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Research led by a behavioral scientist at The Miriam Hospital is providing further evidence that active video games, such as the Wii and Xbox Kinect gaming systems, can help sedentary individuals achieve more physical activity than traditional exercise.
Beth Bock, PhD, a research scientist with The Miriam’s Center for Behavioral and Preventive Medicine, will present findings from her research during a presentation in March at the annual meeting of The Society of Behavioral Medicine (SBM).
Bock’s research team, in a randomized controlled study, assigned healthy, yet sedentary people to one of two groups—one that engaged in traditional exercise on treadmills and stationary bikes and another that played video games that required moderate to vigorous aerobic intensity. Their effort was tracked with heart rate monitors. Researchers followed up with the participants at the end of the 12-week program and again six months later to assess their physical activity.
Bock’s research found that those in the video game group engaged in more minutes of moderate to vigorous physical activity than those that took part in the standard exercise intervention. A recently completed analysis of the follow-up data examined whether the differences between the two groups could be related to psychosocial constructs from Self-Determination theory and Social Cognitive theory.
“People who played the physically active video games continued to do more exercise than the standard group because they got more enjoyment, better management of stress and depressive symptoms, felt more engaged in physical activity and were more confident about their ability to exercise than people doing Standard exercise,” Bock said.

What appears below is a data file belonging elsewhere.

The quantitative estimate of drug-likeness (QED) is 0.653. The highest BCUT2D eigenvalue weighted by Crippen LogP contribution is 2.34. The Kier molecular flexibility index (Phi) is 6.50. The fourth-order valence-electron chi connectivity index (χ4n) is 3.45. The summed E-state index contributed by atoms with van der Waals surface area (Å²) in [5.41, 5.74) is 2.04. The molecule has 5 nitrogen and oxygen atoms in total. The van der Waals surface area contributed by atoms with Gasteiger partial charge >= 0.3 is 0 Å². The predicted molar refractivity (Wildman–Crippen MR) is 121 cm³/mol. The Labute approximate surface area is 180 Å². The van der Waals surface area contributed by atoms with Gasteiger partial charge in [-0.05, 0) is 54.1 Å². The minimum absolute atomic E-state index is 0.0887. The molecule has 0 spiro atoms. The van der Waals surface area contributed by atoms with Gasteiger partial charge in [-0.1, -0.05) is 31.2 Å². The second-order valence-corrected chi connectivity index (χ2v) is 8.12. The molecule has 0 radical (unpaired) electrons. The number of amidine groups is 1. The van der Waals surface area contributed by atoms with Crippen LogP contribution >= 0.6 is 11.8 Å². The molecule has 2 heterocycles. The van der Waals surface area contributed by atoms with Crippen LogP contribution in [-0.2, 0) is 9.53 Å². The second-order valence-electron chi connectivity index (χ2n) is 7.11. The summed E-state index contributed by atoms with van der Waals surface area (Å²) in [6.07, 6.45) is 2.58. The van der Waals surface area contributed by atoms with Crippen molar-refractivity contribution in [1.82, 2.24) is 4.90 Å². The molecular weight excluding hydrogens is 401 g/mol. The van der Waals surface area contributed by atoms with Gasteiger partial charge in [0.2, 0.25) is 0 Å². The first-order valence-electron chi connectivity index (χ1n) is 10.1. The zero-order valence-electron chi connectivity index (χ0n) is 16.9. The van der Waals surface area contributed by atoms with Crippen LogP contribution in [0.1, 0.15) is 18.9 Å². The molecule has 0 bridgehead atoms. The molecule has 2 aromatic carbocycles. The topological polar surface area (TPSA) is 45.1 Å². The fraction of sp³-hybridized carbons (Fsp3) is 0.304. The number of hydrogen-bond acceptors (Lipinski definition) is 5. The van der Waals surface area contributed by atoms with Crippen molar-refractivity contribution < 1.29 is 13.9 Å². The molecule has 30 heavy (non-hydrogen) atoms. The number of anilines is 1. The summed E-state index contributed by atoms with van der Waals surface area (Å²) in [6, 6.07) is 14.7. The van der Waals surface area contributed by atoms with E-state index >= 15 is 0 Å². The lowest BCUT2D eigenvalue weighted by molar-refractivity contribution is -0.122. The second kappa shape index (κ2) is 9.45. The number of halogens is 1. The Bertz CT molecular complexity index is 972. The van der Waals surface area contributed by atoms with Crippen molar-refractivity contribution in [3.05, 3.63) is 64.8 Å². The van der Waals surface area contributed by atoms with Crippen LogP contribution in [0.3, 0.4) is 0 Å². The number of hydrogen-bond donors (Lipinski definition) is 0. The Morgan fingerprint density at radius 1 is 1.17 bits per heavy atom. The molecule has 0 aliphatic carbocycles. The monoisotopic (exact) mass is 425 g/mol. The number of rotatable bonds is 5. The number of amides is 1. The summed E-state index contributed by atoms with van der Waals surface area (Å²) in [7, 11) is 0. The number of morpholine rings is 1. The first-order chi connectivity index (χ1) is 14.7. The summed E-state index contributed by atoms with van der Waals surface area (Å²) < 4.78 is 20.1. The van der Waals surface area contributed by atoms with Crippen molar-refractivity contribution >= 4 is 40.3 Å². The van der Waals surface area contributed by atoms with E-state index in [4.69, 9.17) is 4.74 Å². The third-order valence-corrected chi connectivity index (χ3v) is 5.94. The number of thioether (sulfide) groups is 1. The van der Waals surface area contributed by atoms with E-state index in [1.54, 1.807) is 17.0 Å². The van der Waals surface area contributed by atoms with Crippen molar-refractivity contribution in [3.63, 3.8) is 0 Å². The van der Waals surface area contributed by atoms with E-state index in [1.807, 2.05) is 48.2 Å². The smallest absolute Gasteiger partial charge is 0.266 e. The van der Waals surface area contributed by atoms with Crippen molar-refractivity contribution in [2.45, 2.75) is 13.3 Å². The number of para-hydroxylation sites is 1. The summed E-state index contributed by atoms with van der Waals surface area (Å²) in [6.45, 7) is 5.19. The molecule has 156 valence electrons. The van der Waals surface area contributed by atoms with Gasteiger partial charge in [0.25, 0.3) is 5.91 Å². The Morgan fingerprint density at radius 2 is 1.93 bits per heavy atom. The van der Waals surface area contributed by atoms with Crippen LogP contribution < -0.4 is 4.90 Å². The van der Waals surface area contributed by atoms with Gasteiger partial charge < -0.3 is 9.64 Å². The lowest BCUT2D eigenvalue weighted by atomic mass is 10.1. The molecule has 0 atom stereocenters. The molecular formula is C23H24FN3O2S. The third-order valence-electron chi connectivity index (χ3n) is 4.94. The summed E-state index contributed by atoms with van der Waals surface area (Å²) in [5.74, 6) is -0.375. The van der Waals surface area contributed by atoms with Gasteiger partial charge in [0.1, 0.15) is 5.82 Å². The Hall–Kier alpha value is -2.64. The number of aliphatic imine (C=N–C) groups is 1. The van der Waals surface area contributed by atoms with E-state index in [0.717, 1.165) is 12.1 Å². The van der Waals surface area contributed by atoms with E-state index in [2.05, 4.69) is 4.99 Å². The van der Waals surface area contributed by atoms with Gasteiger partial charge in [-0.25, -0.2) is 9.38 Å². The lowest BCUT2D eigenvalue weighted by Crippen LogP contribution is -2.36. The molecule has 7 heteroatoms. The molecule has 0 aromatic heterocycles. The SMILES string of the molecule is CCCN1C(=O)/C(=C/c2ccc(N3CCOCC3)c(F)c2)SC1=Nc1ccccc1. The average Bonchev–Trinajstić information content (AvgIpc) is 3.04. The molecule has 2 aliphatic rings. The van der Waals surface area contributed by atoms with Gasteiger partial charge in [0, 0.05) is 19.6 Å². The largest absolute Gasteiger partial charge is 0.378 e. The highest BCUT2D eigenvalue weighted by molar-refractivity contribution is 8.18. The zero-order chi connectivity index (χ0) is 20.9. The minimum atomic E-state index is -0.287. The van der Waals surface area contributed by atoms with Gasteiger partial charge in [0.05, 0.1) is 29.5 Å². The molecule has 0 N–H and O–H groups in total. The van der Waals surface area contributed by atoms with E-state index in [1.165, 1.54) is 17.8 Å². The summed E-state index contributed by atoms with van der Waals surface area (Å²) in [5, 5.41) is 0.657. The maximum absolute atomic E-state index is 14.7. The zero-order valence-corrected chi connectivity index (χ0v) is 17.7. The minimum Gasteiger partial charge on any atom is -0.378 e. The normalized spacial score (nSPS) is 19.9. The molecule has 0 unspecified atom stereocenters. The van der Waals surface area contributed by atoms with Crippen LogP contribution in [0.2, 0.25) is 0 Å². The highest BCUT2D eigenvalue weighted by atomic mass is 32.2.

The goal for both exercise interventions was move participants toward meeting national guidelines for aerobic physical activity. Despite the many health benefits associated with physical activity and health risks associated with inactivity, only about half of American adults report being sufficiently active to meet national guidelines, according to the U.S. Centers for Disease Control.
“Even among those who initiate a physical activity program, long-term adherence is a challenge. Approximately half of those who take up a new exercise program stop within the first six months,” said Bock. “There is a continuing need to discover effective approaches that not only encourage physical activity uptake, but also promote the continued maintenance of regular physical activity.”
The paper Bock will present at the SBM annual meeting is titled “Psychosocial Mediators of Physical Activity Using Exercise Video Games: Wii Heart Fitness.” The trial was supported by a grant from the National Heart, Lung and Blood Institute of the National Institutes of Health under award R01 HL109116 to Dr. Beth C. Bock.